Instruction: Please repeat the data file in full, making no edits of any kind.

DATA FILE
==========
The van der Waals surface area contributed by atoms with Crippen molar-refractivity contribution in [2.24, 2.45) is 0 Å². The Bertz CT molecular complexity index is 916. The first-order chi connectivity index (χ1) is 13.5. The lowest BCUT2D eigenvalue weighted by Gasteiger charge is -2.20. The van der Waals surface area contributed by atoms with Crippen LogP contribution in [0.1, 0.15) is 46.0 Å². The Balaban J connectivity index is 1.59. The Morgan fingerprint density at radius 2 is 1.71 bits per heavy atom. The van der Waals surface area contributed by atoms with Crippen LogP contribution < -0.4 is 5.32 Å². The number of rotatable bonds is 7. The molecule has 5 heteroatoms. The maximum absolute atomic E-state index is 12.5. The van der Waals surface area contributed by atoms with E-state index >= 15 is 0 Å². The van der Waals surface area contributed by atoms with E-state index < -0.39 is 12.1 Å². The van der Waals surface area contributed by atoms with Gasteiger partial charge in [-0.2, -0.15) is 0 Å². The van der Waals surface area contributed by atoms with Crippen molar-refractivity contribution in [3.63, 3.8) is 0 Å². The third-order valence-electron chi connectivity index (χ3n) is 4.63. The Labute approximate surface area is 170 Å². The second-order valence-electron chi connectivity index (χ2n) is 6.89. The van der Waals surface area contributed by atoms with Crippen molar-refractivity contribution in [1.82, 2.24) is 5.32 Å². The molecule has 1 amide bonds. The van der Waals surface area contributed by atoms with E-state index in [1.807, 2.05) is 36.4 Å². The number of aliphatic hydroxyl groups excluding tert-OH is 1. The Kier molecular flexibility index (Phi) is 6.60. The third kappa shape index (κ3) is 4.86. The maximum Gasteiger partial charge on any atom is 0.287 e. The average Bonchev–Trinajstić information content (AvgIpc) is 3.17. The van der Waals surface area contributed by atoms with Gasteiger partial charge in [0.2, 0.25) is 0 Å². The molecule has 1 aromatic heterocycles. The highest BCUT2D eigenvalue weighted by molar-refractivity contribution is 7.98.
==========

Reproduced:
The van der Waals surface area contributed by atoms with Crippen molar-refractivity contribution in [2.24, 2.45) is 0 Å². The Bertz CT molecular complexity index is 916. The first-order chi connectivity index (χ1) is 13.5. The lowest BCUT2D eigenvalue weighted by Gasteiger charge is -2.20. The van der Waals surface area contributed by atoms with Crippen LogP contribution in [0.1, 0.15) is 46.0 Å². The Balaban J connectivity index is 1.59. The Morgan fingerprint density at radius 2 is 1.71 bits per heavy atom. The van der Waals surface area contributed by atoms with Crippen LogP contribution < -0.4 is 5.32 Å². The number of rotatable bonds is 7. The molecule has 5 heteroatoms. The maximum absolute atomic E-state index is 12.5. The van der Waals surface area contributed by atoms with E-state index >= 15 is 0 Å². The van der Waals surface area contributed by atoms with E-state index < -0.39 is 12.1 Å². The van der Waals surface area contributed by atoms with Gasteiger partial charge in [-0.2, -0.15) is 0 Å². The van der Waals surface area contributed by atoms with Crippen molar-refractivity contribution in [3.63, 3.8) is 0 Å². The third-order valence-electron chi connectivity index (χ3n) is 4.63. The Labute approximate surface area is 170 Å². The second-order valence-electron chi connectivity index (χ2n) is 6.89. The van der Waals surface area contributed by atoms with Crippen molar-refractivity contribution in [1.82, 2.24) is 5.32 Å². The molecule has 1 amide bonds. The van der Waals surface area contributed by atoms with E-state index in [1.807, 2.05) is 36.4 Å². The number of aliphatic hydroxyl groups excluding tert-OH is 1. The Kier molecular flexibility index (Phi) is 6.60. The third kappa shape index (κ3) is 4.86. The maximum Gasteiger partial charge on any atom is 0.287 e. The average Bonchev–Trinajstić information content (AvgIpc) is 3.17. The van der Waals surface area contributed by atoms with Gasteiger partial charge in [0.2, 0.25) is 0 Å². The molecule has 1 aromatic heterocycles. The highest BCUT2D eigenvalue weighted by molar-refractivity contribution is 7.98.